The value of counter 56 causes EPROM 58 to output the contents of location 0000 to DAC 60. In this case, address 00000 contains the binary number 10000. For the purpose of this example, we assume this value (10000) causes DAC 60 to output three milliamperes. As explained above, the current output of DAC 60 determines the period of monovibrator 54, and therefore the amount of time which counter 56 remains at 00000.

With three milliamperes of current on line 68, monovibrator 54 will eventually complete a cycle, causing to counter 56 to increment to 00001. At this value, counter 56 addresses a different location (that is, location 10001) of EPROM 56, which contains the binary number 10100. For the purpose of illustration, we assume that this value (1000) causes DAC 60 to output five milliamperes. This higher current results in faster charging of capacitor C, and consequently, a shorter oscillation period than occurred when DAC 60 output was only three milliamperes. Thus, counter 56 remains at value 00001 for less time than it remained at value 00000. Consequently, the time-based probability of selecting reel stop 00001 is lower than that of selecting reel stop 00000.

By programming EPROM 58 with the appropriate values, reel stop positions can be assigned desired nonuniform probability distributions. The additional memory space in EPROM can be used for self testing or other desired functions. Alternatively, in place of EPROM, EEROM or other non-volatile memory can be used. In that case, microprocessor can write desired values into the EEROM each time gaming machine is turned on. Microprocessor can obtain these values from its own memory 38 (which can be permanent memory such as EEROM), or from an external source, such as a central control computer. This allows greater flexibility in programming game outcome circuit 50, and avoids the expense of providing different EPROM chips for each model and style of gaming machine 10.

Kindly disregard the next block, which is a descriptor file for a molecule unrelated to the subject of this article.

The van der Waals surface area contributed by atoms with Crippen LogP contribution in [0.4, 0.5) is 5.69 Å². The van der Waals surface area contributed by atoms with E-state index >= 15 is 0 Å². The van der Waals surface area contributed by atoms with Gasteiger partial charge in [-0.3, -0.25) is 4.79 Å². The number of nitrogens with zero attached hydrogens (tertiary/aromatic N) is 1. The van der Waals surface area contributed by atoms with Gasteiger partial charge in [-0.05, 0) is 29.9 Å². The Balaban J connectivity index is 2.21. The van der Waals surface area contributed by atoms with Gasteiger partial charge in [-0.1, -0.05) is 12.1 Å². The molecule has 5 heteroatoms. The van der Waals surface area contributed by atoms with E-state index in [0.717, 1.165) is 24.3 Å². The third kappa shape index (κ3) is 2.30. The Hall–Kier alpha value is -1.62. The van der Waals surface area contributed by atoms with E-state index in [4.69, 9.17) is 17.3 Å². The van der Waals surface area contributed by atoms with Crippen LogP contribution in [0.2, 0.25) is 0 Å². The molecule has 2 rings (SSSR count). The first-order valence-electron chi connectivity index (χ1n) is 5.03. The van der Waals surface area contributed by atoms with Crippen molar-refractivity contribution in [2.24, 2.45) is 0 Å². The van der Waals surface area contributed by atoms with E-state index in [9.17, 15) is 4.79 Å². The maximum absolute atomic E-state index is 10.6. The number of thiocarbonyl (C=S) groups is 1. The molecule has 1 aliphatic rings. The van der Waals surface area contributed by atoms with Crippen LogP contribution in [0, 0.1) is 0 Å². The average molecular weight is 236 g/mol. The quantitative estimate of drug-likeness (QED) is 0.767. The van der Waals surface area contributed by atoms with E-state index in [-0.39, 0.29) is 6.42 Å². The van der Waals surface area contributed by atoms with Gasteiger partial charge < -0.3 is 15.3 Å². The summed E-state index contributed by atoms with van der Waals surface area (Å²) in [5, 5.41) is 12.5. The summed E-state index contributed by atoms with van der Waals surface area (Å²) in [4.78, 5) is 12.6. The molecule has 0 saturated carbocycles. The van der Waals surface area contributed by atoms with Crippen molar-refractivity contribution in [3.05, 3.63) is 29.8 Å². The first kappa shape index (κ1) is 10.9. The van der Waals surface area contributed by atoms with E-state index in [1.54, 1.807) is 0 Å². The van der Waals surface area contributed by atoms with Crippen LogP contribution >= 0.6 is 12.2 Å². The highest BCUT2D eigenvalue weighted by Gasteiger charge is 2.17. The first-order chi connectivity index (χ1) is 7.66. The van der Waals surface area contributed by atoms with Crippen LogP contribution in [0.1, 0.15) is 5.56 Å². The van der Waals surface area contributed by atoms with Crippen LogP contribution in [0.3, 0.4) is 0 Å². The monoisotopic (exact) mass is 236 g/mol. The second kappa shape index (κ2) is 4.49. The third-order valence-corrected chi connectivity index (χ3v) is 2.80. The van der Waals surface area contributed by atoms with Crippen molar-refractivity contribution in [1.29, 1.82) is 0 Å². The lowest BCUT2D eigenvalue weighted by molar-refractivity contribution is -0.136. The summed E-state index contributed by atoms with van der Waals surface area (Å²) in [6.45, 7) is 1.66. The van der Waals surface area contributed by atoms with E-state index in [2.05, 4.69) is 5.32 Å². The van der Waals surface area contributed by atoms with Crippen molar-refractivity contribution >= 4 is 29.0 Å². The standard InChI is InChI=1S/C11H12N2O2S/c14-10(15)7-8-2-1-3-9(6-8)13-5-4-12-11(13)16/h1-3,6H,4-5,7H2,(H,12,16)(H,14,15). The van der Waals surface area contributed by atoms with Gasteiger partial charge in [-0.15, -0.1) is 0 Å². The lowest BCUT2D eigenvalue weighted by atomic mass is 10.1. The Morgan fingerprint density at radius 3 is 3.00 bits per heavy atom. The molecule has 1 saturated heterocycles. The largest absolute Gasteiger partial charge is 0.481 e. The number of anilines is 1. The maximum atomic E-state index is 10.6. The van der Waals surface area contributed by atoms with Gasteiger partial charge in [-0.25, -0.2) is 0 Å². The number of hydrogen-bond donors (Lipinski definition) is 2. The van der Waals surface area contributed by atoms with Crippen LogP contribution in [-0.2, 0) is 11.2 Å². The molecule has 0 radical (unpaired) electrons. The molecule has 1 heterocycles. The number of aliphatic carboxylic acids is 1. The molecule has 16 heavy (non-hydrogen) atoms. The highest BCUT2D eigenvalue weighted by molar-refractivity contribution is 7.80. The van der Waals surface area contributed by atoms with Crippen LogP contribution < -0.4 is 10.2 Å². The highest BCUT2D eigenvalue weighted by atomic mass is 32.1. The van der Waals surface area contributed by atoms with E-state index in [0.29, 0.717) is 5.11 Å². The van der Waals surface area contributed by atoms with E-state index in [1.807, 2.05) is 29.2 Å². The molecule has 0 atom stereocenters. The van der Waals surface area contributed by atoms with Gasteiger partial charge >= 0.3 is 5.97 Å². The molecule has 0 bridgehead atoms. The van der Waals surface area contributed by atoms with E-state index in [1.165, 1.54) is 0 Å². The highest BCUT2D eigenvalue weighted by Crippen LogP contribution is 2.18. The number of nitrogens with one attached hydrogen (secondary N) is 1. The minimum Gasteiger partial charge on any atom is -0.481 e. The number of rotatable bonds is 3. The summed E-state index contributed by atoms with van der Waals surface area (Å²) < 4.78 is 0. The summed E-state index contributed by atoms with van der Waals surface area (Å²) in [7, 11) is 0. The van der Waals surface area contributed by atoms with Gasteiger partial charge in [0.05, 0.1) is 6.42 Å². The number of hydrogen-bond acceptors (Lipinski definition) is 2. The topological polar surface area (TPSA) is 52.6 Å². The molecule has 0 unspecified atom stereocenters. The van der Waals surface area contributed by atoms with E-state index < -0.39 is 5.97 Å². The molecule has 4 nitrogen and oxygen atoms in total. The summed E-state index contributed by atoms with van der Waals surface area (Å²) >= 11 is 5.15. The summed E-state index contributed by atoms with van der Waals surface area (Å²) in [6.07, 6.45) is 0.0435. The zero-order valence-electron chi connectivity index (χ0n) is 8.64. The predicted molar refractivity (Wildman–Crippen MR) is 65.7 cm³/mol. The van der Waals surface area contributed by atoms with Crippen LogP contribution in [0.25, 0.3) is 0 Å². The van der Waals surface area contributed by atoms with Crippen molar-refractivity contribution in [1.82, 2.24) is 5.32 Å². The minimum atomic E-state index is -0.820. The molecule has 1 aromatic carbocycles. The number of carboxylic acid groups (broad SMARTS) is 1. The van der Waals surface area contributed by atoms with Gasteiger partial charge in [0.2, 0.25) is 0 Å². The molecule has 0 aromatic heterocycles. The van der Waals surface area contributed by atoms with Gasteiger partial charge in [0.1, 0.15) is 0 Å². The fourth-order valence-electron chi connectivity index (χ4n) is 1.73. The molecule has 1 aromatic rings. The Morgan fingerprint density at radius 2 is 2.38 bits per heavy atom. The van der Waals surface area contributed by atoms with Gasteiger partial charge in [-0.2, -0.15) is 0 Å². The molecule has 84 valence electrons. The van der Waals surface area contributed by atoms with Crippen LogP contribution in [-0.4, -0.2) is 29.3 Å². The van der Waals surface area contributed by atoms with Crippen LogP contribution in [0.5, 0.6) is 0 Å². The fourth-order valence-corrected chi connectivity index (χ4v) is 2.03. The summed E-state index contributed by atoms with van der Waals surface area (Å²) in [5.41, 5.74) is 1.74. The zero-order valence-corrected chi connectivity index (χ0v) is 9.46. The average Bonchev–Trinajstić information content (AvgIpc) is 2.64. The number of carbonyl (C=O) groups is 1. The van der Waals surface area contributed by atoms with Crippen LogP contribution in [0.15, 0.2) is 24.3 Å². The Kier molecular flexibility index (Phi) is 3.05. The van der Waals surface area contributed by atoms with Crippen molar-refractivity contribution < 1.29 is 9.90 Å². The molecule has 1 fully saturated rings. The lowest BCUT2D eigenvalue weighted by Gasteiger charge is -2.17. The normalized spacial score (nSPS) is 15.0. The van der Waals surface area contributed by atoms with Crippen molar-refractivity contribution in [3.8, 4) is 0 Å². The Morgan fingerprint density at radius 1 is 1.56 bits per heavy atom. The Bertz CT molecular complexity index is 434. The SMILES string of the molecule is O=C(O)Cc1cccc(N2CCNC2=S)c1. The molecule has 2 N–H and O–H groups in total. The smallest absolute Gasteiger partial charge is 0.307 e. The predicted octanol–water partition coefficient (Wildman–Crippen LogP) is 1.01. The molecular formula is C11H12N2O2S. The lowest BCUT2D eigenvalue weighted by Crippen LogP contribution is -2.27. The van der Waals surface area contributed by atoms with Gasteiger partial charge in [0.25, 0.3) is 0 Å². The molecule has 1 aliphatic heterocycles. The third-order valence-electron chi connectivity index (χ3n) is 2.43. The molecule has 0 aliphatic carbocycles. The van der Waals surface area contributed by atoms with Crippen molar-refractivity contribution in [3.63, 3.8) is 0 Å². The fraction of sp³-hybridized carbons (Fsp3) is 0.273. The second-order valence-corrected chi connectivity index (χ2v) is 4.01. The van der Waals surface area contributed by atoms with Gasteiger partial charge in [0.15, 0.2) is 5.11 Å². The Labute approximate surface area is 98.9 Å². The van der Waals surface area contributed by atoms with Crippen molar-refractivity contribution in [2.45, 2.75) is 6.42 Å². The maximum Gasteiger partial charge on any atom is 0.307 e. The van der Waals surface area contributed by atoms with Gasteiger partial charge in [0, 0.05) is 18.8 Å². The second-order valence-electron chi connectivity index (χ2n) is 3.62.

Although the invention has been illustrated with respect to particular embodiments, other embodiments are possible within the scope of the claimed invention as recited by the attached claims.

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Classifications
U.S. Classification463/22, 463/21
International ClassificationG06F7/58, G07F17/32
Cooperative ClassificationG07F17/3244, G06F7/582
European ClassificationG07F17/32K, G06F7/58P
Legal Events
DateCodeEventDescription
Aug 1, 2007FPAYFee payment
Year of fee payment: 12
Dec 18, 2003ASAssignment
Owner name: BANK OF AMERICA, N.A., AS ADMINISTRATIVE AGENT, CA
Free format text: SECURITY INTEREST;ASSIGNOR:BALLY GAMING, INC. (D/B/A BALLY GAMING AND SYSTEMS);REEL/FRAME:014770/0335
Effective date: 20030905
Owner name: BANK OF AMERICA, N.A., AS ADMINISTRATIVE AGENT 555
Oct 28, 2003FPAYFee payment
Year of fee payment: 8
Jul 13, 2001ASAssignment
Owner name: BANK OF AMERICA, N.A., AS ADMINISTRATIVE AGENT, CA
Free format text: SECURITY INTEREST;ASSIGNORS:ALLIANCE GAMING CORPORATION;BALLY GAMING INTERNATIONAL, INC.;UNITED COIN MACHINE CO.;REEL/FRAME:011967/0507
Effective date: 20010622
Free format text: SECURITY AGREEMENT;ASSIGNOR:BALLY GAMING, INC.;REEL/FRAME:012199/0879
Owner name: BANK OF AMERICA, N.A., AS ADMINISTRATIVE AGENT 11T
Owner name: BANK OF AMERICA, N.A., AS ADMINISTRATIVE AGENT 555
Free format text: SECURITY AGREEMENT;ASSIGNOR:BALLY GAMING, INC. /AR;REEL/FRAME:012199/0879
Free format text: SECURITY INTEREST;ASSIGNORS:ALLIANCE GAMING CORPORATION /AR;REEL/FRAME:011967/0507
Dec 2, 1999FPAYFee payment
Year of fee payment: 4
Nov 26, 1996CCCertificate of correction
Jun 30, 1994ASAssignment
Owner name: BALLY GAMING INTERNATIONAL, INC., NEVADA
Free format text: ASSIGNMENT OF ASSIGNORS INTEREST;ASSIGNOR:HEIDEL, RAYMOND;REEL/FRAME:007041/0482
Effective date: 19940621